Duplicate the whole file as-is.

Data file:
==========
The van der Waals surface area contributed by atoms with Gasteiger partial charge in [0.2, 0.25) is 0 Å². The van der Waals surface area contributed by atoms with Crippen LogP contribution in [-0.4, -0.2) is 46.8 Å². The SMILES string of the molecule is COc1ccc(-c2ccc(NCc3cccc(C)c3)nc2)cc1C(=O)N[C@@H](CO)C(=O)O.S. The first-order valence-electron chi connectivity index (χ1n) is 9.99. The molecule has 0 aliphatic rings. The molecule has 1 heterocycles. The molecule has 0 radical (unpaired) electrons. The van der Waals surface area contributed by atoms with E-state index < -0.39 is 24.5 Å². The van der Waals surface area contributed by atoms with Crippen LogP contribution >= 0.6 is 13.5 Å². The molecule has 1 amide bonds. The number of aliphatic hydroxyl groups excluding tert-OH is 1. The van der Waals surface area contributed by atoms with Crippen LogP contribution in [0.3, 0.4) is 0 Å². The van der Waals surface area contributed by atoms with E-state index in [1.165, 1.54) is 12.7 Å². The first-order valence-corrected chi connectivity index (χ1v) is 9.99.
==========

The van der Waals surface area contributed by atoms with Gasteiger partial charge in [0.2, 0.25) is 0 Å². The van der Waals surface area contributed by atoms with Crippen LogP contribution in [-0.4, -0.2) is 46.8 Å². The SMILES string of the molecule is COc1ccc(-c2ccc(NCc3cccc(C)c3)nc2)cc1C(=O)N[C@@H](CO)C(=O)O.S. The first-order valence-electron chi connectivity index (χ1n) is 9.99. The molecule has 0 aliphatic rings. The molecule has 1 heterocycles. The molecule has 0 radical (unpaired) electrons. The van der Waals surface area contributed by atoms with E-state index < -0.39 is 24.5 Å². The van der Waals surface area contributed by atoms with Crippen LogP contribution >= 0.6 is 13.5 Å². The molecule has 1 amide bonds. The number of aliphatic hydroxyl groups excluding tert-OH is 1. The van der Waals surface area contributed by atoms with Crippen LogP contribution in [0.3, 0.4) is 0 Å². The van der Waals surface area contributed by atoms with E-state index in [1.165, 1.54) is 12.7 Å². The first-order valence-corrected chi connectivity index (χ1v) is 9.99.